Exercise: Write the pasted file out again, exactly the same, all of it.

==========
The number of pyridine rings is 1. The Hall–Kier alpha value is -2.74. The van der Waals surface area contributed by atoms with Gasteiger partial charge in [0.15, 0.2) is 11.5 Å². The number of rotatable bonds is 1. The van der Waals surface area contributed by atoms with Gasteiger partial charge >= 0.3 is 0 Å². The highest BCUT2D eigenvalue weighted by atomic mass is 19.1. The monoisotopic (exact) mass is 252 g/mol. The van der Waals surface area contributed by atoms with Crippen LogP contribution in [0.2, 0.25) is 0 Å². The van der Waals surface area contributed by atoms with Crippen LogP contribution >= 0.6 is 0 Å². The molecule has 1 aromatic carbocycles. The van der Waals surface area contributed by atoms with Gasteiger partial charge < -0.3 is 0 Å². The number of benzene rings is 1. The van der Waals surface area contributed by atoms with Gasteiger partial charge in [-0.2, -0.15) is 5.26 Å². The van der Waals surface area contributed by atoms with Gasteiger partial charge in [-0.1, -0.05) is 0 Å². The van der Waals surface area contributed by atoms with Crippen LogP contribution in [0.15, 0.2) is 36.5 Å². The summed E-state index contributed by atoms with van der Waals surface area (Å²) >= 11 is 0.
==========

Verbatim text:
The number of pyridine rings is 1. The Hall–Kier alpha value is -2.74. The van der Waals surface area contributed by atoms with Gasteiger partial charge in [0.15, 0.2) is 11.5 Å². The number of rotatable bonds is 1. The van der Waals surface area contributed by atoms with Gasteiger partial charge >= 0.3 is 0 Å². The highest BCUT2D eigenvalue weighted by atomic mass is 19.1. The monoisotopic (exact) mass is 252 g/mol. The van der Waals surface area contributed by atoms with Crippen LogP contribution in [0.2, 0.25) is 0 Å². The van der Waals surface area contributed by atoms with Crippen LogP contribution >= 0.6 is 0 Å². The molecule has 1 aromatic carbocycles. The van der Waals surface area contributed by atoms with Gasteiger partial charge < -0.3 is 0 Å². The number of benzene rings is 1. The van der Waals surface area contributed by atoms with Gasteiger partial charge in [-0.2, -0.15) is 5.26 Å². The van der Waals surface area contributed by atoms with Gasteiger partial charge in [-0.1, -0.05) is 0 Å². The van der Waals surface area contributed by atoms with Crippen LogP contribution in [0.15, 0.2) is 36.5 Å². The summed E-state index contributed by atoms with van der Waals surface area (Å²) >= 11 is 0.